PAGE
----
Despite a whopping 4 nominations at the Oscars, the polarizing reception to Don’t Look Up – not everyone understands it even is satire, and some who do felt it was too on the nose – has led to fewer nominations elsewhere than one would expect for a frontrunner. With not a PGA nomination in sight, for example, it’s something of a longshot.

Could Win: Film Editing. This may sound like a contradiction, given the pacing problems, but the actual cuts were good. That, and I don’t want to give it anything bigger.

2022 power of the dogThe Power of the Dog

A domineering rancher responds with mocking cruelty when his brother brings home a new wife and her son, until the unexpected comes to pass.

The Power of the Dog is the first film in this ranking whose stacked cast truly paid off nomination dividends. Not only is it tied for most nominations period at this year’s Oscars, but 4 of them are for acting. Of course, this didn’t lead to any wins at the SAG Awards, but director Jane Campion is shoo-in at the DGA for her subtle evocation of a different kind of Western.

Personally, I appreciated the nuance in the script, the beauty of the cinematography, and the dread drenched throughout the atmosphere. But I still couldn’t bring myself to profoundly invest in the world of the story, and so it still ranks in my bottom half.

Could Win: As stated above, if Jane Campion doesn’t win Best Director, someone may have to contend with my wrath.

oscars 2022 duneDune

Paul Atreides, a brilliant and gifted young man born into a great destiny beyond his understanding, must travel to the most dangerous planet in the universe to ensure the future of his family and his people. As malevolent forces explode into conflict over the planet’s exclusive supply of the most precious resource in existence, only those who can conquer their own fear will survive.

Out of all the nominees, Dune is closest to being the people’s choice. After all, it was all anyone could talk about until Spider-Man: No Way Home swung into theaters and wiped out all other conversation. Denis Villeneuve succeeded in creating a sweeping and all-consuming cinemascape in which to house Frank Herbert’s often bewildering novels. The cast was more than up to par, and the plot had the ability to captivate even unbelievers.

If Dune has a flaw, it’s that it simultaneously overstays its welcome while also not delivering complete satisfaction. This is simply due to the film ending before the first novel does, but about half an hour after the climactic battle that could have served as its last act. Thankfully, there will be at least one more movie to come – but that along with the general avoidance of sci-fi fantasy as as genre could spell doom for its chances at the Oscars.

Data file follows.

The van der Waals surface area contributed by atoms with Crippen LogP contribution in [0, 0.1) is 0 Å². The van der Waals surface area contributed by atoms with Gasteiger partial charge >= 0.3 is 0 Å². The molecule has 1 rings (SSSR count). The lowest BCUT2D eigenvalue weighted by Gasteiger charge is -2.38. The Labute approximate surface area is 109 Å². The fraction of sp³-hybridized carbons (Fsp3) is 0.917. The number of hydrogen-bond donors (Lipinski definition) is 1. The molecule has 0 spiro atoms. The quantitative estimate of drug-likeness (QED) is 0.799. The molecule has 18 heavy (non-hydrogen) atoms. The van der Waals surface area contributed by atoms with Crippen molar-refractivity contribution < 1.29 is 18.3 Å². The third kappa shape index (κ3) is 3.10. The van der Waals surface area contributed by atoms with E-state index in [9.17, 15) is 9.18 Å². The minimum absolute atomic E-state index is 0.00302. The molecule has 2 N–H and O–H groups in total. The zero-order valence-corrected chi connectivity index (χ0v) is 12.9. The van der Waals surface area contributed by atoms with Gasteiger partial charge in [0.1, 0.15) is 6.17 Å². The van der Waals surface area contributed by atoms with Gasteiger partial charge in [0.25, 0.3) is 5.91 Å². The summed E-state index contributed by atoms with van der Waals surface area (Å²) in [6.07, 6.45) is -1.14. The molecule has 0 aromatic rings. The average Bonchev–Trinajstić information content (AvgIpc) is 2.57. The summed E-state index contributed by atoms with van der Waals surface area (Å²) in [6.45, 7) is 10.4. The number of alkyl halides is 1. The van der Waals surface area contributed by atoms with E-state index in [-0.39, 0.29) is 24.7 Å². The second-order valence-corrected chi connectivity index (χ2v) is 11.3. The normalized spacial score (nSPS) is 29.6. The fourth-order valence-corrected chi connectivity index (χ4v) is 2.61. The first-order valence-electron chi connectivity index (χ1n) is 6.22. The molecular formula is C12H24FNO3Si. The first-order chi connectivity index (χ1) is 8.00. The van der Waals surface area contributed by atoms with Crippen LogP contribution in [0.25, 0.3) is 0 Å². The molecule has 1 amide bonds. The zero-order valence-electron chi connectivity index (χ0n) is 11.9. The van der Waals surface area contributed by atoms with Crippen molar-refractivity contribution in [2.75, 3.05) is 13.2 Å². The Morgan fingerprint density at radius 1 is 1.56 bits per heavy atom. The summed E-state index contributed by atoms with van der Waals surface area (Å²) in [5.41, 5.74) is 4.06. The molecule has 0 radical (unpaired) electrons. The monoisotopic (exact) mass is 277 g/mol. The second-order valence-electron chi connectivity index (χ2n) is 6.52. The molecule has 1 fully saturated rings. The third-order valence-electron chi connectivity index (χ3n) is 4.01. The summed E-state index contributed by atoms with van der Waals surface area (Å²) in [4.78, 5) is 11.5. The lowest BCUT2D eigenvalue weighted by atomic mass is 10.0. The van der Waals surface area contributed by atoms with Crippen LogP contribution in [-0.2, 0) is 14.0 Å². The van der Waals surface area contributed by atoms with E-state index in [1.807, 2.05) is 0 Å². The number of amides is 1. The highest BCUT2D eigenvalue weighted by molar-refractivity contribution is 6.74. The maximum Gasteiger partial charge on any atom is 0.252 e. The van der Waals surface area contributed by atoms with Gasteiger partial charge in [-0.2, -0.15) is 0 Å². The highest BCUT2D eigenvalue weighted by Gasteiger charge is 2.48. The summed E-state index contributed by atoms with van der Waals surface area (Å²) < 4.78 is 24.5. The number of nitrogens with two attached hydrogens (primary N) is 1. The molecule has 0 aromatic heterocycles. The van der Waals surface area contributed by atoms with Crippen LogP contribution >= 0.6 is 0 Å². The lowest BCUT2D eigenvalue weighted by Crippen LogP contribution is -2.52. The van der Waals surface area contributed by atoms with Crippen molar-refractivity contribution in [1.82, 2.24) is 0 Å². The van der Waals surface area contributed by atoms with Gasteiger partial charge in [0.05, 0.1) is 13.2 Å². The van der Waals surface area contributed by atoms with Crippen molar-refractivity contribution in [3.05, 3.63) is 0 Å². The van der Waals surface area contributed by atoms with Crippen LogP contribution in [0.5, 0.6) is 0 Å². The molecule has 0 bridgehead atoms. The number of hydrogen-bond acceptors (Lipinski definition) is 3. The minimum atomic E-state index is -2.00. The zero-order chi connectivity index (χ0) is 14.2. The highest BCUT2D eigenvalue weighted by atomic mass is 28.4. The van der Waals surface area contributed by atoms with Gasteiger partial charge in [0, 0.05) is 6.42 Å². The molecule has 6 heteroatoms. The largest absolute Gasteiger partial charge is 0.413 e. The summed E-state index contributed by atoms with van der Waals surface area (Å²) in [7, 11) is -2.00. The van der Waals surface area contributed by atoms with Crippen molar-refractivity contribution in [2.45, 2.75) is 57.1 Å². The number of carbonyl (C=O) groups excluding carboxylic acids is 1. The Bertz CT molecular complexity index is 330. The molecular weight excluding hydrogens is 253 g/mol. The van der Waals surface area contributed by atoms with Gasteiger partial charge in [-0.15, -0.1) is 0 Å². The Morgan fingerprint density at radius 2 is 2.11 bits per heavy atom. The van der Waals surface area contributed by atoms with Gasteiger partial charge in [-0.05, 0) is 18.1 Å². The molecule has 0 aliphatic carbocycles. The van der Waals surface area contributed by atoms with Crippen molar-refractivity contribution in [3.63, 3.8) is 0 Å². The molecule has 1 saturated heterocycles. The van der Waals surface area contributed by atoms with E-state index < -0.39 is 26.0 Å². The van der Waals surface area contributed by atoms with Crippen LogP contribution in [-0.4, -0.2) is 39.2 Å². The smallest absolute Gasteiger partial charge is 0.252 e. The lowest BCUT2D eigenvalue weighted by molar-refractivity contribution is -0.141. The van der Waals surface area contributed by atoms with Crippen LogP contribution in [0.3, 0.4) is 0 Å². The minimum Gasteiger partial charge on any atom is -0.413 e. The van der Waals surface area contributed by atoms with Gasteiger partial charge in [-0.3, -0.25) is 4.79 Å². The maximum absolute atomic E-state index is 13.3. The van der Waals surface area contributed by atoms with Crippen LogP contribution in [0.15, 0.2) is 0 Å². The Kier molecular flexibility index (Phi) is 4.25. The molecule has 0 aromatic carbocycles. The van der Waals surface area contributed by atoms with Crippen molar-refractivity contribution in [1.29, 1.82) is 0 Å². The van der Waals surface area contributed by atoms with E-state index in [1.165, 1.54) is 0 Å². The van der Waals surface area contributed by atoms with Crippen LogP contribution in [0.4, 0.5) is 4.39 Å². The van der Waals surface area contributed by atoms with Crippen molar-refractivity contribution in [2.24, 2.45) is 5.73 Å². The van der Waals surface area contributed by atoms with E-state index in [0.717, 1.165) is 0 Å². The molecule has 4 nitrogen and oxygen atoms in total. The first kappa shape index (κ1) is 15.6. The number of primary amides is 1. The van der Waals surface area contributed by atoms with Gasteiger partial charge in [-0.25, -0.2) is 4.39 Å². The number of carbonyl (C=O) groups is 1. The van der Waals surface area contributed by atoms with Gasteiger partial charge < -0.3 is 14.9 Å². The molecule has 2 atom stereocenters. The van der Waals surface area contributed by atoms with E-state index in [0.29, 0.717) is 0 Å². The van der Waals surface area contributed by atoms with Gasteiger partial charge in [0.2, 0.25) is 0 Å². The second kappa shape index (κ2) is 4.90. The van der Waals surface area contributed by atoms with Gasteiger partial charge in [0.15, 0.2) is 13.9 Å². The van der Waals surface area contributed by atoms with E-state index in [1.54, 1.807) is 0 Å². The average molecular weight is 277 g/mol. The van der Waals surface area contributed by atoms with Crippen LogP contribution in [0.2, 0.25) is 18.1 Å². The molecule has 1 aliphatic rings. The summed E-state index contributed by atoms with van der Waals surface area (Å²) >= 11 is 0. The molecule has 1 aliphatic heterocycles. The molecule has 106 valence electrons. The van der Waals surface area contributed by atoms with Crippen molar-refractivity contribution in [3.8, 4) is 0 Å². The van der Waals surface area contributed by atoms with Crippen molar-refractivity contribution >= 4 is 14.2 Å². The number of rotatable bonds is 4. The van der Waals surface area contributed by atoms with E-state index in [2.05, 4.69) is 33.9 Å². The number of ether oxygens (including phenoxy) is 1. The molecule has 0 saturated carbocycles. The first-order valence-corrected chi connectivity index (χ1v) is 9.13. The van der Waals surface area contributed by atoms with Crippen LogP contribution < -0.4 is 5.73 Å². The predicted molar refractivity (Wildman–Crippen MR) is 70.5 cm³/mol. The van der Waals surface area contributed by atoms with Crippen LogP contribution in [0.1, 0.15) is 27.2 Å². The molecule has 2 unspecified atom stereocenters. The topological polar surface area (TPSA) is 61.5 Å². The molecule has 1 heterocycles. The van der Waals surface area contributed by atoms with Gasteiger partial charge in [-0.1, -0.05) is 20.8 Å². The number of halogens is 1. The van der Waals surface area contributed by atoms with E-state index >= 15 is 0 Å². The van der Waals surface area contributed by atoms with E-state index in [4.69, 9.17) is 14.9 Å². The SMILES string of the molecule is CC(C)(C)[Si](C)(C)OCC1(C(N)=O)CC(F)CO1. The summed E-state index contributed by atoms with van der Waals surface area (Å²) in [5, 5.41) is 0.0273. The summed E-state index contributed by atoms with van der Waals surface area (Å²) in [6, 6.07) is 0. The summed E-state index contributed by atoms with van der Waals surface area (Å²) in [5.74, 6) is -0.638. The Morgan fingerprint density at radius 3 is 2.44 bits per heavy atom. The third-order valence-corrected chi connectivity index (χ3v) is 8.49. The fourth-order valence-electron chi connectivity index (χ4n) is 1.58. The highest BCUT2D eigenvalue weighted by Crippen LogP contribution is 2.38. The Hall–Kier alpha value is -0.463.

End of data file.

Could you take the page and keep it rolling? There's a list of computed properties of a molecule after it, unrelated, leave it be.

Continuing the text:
Could Win: Best Cinematography needs to go to Dune, or I will call the power of the Bene Gesserit to my aid.

2022 king richard 2King Richard

Armed with a clear vision and a brazen, 78-page plan, Richard Williams is determined to write his two daughters, Venus and Serena, into history. Training on tennis courts in Compton, Calif., Richard shapes the girls’ unyielding commitment and keen intuition. Together, the Williams family defies seemingly insurmountable odds and the prevailing expectations laid before them.

The biopic about Serena and Venus Williams’ father, made with the approval of the family, is a feel-good film about pursuing your dreams against all odds. It has garnered a healthy number of acting nominations – with Will Smith already snapping up a few awards along the way – and seems to stand a chance on the writing front as well.

There’s really nothing bad I can say about King Richard, and it certainly had me cheering and crying at the appropriate spots. It’s the kind of crowd-pleaser that would fare very well in any year that didn’t have quite so many contenders about whom you could say the same.

Could Win: Fresh off his Golden Globe and SAG wins, Will Smith is poised to take the Best Actor award off Andrew Garfield’s hands.

oscars 2022 codaCODA

Ruby is the only hearing member of a deaf family from Gloucester, Massachusetts. At 17, she works mornings before school to help her parents and brother keep their fishing business afloat. But in joining her high school’s choir club, Ruby finds herself drawn to both her duet partner and her latent passion for singing.